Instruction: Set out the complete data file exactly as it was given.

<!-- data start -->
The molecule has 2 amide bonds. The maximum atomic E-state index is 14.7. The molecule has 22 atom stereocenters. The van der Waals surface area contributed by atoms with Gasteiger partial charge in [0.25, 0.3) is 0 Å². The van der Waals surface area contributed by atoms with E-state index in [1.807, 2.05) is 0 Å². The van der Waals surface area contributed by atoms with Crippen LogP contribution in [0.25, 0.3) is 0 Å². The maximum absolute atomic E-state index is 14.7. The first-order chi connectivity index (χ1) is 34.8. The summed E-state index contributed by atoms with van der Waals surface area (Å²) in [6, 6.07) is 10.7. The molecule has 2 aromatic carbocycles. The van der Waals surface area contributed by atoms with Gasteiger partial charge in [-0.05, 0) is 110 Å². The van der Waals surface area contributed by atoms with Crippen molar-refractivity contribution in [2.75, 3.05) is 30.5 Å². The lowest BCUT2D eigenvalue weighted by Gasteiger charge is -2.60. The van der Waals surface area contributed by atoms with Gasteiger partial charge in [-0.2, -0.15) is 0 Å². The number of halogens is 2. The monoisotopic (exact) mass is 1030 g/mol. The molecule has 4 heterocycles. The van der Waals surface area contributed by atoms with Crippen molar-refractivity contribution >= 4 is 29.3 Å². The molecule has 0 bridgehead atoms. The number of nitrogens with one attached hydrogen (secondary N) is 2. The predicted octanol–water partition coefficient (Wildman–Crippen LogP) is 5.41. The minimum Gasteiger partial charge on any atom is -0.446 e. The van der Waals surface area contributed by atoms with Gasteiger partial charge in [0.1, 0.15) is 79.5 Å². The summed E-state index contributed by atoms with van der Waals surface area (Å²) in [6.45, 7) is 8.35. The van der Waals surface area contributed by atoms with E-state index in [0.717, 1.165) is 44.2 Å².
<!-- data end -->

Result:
The molecule has 2 amide bonds. The maximum atomic E-state index is 14.7. The molecule has 22 atom stereocenters. The van der Waals surface area contributed by atoms with Gasteiger partial charge in [0.25, 0.3) is 0 Å². The van der Waals surface area contributed by atoms with E-state index in [1.807, 2.05) is 0 Å². The van der Waals surface area contributed by atoms with Crippen LogP contribution in [0.25, 0.3) is 0 Å². The maximum absolute atomic E-state index is 14.7. The first-order chi connectivity index (χ1) is 34.8. The summed E-state index contributed by atoms with van der Waals surface area (Å²) in [6, 6.07) is 10.7. The molecule has 2 aromatic carbocycles. The van der Waals surface area contributed by atoms with Gasteiger partial charge in [-0.05, 0) is 110 Å². The van der Waals surface area contributed by atoms with Crippen molar-refractivity contribution in [2.75, 3.05) is 30.5 Å². The lowest BCUT2D eigenvalue weighted by Gasteiger charge is -2.60. The van der Waals surface area contributed by atoms with Gasteiger partial charge in [-0.2, -0.15) is 0 Å². The number of halogens is 2. The monoisotopic (exact) mass is 1030 g/mol. The molecule has 4 heterocycles. The van der Waals surface area contributed by atoms with Crippen molar-refractivity contribution >= 4 is 29.3 Å². The molecule has 0 bridgehead atoms. The number of nitrogens with one attached hydrogen (secondary N) is 2. The predicted octanol–water partition coefficient (Wildman–Crippen LogP) is 5.41. The minimum Gasteiger partial charge on any atom is -0.446 e. The van der Waals surface area contributed by atoms with Gasteiger partial charge in [0.1, 0.15) is 79.5 Å². The summed E-state index contributed by atoms with van der Waals surface area (Å²) in [6.45, 7) is 8.35. The van der Waals surface area contributed by atoms with E-state index in [0.717, 1.165) is 44.2 Å².